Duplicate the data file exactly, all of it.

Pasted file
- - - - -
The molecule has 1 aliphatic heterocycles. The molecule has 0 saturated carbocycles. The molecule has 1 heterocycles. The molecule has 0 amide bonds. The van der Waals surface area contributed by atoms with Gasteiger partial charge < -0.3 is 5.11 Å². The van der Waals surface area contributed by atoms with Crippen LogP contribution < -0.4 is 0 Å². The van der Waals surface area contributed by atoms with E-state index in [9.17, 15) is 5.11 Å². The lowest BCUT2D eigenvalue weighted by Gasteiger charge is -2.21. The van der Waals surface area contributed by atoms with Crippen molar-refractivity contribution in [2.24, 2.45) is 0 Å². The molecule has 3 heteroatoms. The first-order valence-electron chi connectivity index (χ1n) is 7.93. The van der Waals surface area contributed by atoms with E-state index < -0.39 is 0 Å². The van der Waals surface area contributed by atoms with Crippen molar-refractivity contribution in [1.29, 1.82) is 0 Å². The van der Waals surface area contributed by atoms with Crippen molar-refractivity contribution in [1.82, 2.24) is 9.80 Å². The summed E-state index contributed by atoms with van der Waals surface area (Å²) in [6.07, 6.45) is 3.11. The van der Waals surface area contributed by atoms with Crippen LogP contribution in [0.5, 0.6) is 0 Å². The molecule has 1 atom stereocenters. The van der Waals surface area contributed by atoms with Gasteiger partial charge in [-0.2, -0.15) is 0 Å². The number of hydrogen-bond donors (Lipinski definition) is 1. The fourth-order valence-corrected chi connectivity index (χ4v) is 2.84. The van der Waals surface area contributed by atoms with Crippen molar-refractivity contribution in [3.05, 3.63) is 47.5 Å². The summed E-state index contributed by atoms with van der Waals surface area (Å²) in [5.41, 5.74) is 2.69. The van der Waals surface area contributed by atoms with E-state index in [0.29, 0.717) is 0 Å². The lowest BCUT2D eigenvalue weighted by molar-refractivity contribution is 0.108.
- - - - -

The molecule has 1 aliphatic heterocycles. The molecule has 0 saturated carbocycles. The molecule has 1 heterocycles. The molecule has 0 amide bonds. The van der Waals surface area contributed by atoms with Gasteiger partial charge < -0.3 is 5.11 Å². The van der Waals surface area contributed by atoms with Crippen LogP contribution < -0.4 is 0 Å². The van der Waals surface area contributed by atoms with E-state index in [9.17, 15) is 5.11 Å². The lowest BCUT2D eigenvalue weighted by Gasteiger charge is -2.21. The van der Waals surface area contributed by atoms with Crippen molar-refractivity contribution in [2.24, 2.45) is 0 Å². The molecule has 3 heteroatoms. The first-order valence-electron chi connectivity index (χ1n) is 7.93. The van der Waals surface area contributed by atoms with E-state index < -0.39 is 0 Å². The van der Waals surface area contributed by atoms with Crippen molar-refractivity contribution in [1.29, 1.82) is 0 Å². The van der Waals surface area contributed by atoms with Crippen molar-refractivity contribution in [1.82, 2.24) is 9.80 Å². The summed E-state index contributed by atoms with van der Waals surface area (Å²) in [6.07, 6.45) is 3.11. The van der Waals surface area contributed by atoms with Crippen LogP contribution in [0.5, 0.6) is 0 Å². The molecule has 1 atom stereocenters. The van der Waals surface area contributed by atoms with Gasteiger partial charge in [-0.2, -0.15) is 0 Å². The number of hydrogen-bond donors (Lipinski definition) is 1. The fourth-order valence-corrected chi connectivity index (χ4v) is 2.84. The van der Waals surface area contributed by atoms with Crippen molar-refractivity contribution in [3.05, 3.63) is 47.5 Å². The summed E-state index contributed by atoms with van der Waals surface area (Å²) in [5.41, 5.74) is 2.69. The van der Waals surface area contributed by atoms with E-state index in [0.29, 0.717) is 0 Å². The lowest BCUT2D eigenvalue weighted by molar-refractivity contribution is 0.108.